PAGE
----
Sharing the Music

Play the music, not the instrument. ~Author Unknown

We’ve nearly completed our summer Community Band season, and it’s time to take stock of our progress.

Concert #3, the cold one. I’m in the first row.

Our first concert was windy. Most of us were playing instruments with one hand while holding music and stands down with the other.

Our second concert was still. Not a puff of wind, but gathering clouds overhead and sky-high humidity.

Our third concert was chilly. And windy. Nothing like bundling up in June.

By the fourth concert, I’d already become a feast for the mosquitoes, so it was refreshing to have a gentle cool breeze … and citronella candles outlining our stage.

Despite the weather, people turn out in droves to listen.

Maybe because our concerts are free and outdoors, weather permitting.

But they’re far from masterful.

Our director hands out 10-12 pieces of music (some are past-year favorites; others are brand-new) during practice every Tuesday evening. We run through the lineup, then perform them two days later.

You read that right — two days.

Two days to nail down notes. And rhythms. And all those runs flute players are expected to perform.

And because our band’s experience level varies from player to player (and section to section), not everybody can hit every note. Not everybody even knows how some of the songs are supposed to sound.

For instance, one week we played a medley by Duke Ellington. The high school and middle school kids were pretty puzzled over that; in fact, most of us were.

But another week we played selections from “The Wizard of Oz.” Who isn’t familiar with that?

We’ve played tunes by Chicago, Elton John, Pharrell, and Queen. Rock ‘n Roll, Jazz, TV theme songs, marches, hymns. Next up is our patriotic concert, and I’m already stressing over the flute part to Sousa’s Stars and Stripes Forever.

But seeing the delighted faces of our audience, hearing their cheers and applause, and knowing we’re giving so much pleasure to so many people is rewarding.

Because it’s one thing to play an instrument. But playing music is something special.

Something worth sharing with others.

Note: Happy Fourth of July, my friends!

7 thoughts on “Sharing the Music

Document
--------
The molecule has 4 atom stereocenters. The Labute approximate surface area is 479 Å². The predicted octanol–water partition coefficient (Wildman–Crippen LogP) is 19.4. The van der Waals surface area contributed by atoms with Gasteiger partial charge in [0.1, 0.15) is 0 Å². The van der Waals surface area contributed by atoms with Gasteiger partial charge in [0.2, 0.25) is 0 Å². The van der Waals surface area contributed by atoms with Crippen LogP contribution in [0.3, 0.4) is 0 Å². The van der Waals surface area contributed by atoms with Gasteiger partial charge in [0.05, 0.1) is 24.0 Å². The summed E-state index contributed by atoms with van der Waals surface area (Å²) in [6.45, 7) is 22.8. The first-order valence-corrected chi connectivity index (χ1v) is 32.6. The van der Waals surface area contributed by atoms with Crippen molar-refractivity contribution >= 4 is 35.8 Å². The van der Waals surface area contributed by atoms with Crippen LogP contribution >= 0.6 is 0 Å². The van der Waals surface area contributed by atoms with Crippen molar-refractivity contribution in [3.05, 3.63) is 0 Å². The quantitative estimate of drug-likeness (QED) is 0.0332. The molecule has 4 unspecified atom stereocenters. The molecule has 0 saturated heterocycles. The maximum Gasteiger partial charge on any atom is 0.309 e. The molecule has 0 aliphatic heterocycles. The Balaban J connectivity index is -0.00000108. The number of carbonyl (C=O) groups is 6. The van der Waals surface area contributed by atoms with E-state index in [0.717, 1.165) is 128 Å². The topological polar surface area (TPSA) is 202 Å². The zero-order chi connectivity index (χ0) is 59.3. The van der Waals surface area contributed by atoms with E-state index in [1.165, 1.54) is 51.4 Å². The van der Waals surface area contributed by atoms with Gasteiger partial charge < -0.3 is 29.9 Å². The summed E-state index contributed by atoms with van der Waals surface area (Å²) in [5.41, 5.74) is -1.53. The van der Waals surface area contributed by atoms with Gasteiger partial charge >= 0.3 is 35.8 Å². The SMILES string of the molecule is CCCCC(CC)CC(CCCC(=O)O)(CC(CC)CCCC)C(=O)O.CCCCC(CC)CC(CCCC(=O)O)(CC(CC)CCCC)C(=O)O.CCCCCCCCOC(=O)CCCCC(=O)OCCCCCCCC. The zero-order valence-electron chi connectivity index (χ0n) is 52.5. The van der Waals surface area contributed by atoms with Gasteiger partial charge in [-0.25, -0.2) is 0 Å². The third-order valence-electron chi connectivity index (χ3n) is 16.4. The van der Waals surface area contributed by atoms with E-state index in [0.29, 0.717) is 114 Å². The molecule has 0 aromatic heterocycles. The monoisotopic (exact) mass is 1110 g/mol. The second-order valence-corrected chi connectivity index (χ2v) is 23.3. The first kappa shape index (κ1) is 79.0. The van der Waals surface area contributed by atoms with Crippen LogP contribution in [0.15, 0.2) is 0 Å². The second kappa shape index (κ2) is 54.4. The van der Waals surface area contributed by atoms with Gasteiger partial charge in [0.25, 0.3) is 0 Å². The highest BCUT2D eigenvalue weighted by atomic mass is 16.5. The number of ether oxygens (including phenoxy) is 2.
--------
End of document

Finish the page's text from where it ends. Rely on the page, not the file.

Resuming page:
1. I love “The Stars and Stripes Forever” — especially that flute part! I’ve been known to try to whistle along, which doesn’t always turn out well, but is great fun. The community celebrations of the 4th are the best. The general chaos of our “parade,” which is mostly kids with decorated bikes and tricycles beats the commercially produced extravaganzas every time. And of course we love the Boston Pops concerts, but the homegrown ones are easier to get to, and it’s fun knowing the people producing the music!

    • I agree, Linda — ’tis a beautiful march, but oh-so-hard to play! Mr. Sousa must have had better flute players in his band, ha! Our parades too often deteriorate to political stumping, with candidates and their family/friends trying to shake hands and secure votes, in exchange for a Tootsie Roll. But yes, kids with decorated bikes, veterans in uniform, and church groups on decorated floats really do a good job bringing the message home!

  2. OMG Debbie, I LOVED reading this post! I was smiling through the whole thing. I wish I had been there!

    And you are so right about this…”But seeing the delighted faces of our audience, hearing their cheers and applause, and knowing we’re giving so much pleasure to so many people is rewarding.

    Because it’s one thing to play an instrument. But playing music is something special.

    Something worth sharing with others.”

    PLAYING music IS something special!

    WOW two days?!? Being someone who was a stage actor at one time, I know how unsettling that can be because you don’t have much time to prepare, and then you have to go out there and perform it LIVE, in front of people. But oh…isn’t that feeling once you’re out there exhilarating?

    I love the sound of Duke Ellington, so I would have really enjoyed that. And QUEEN?!? That’s awesome!

    GREAT photograph! I enlarged it in the hopes of finding you up there, but couldn’t spot you.

    Thanks for sharing this, my friend. Really enjoyed!

    Happy 4th to you and Dallas!
    X

    • HaHa, you couldn’t find me?? It must be because I’m “hiding” behind my glasses — hey, you’ve gotta SEE the music if you hope to play it! Seriously, I’m in the first row, right next to the guy with the beard in blue on your right. I’m bundled up in a blue jacket (because it took cold suddenly). Find me??

      Yes, Ron, I knew you’d “get” this one. As an actor, you’re familiar with the need to practice before performing … and the “rush” you get when you nail your part and the audience responds favorably. Nothing like it!

      Enjoy your Fourth — it’s HOT here, with storms expected overnight. xo

Leave a Reply

Fill in your details below or click an icon to log in:

WordPress.com Logo

You are commenting using your WordPress.com account. Log Out /  Change )

Google photo

You are commenting using your Google account. Log Out /  Change )

Twitter picture

You are commenting using your Twitter account. Log Out /  Change )

Facebook photo

You are commenting using your Facebook account. Log Out /  Change )

Connecting to %s

This site uses Akismet to reduce spam. Learn how your comment data is processed.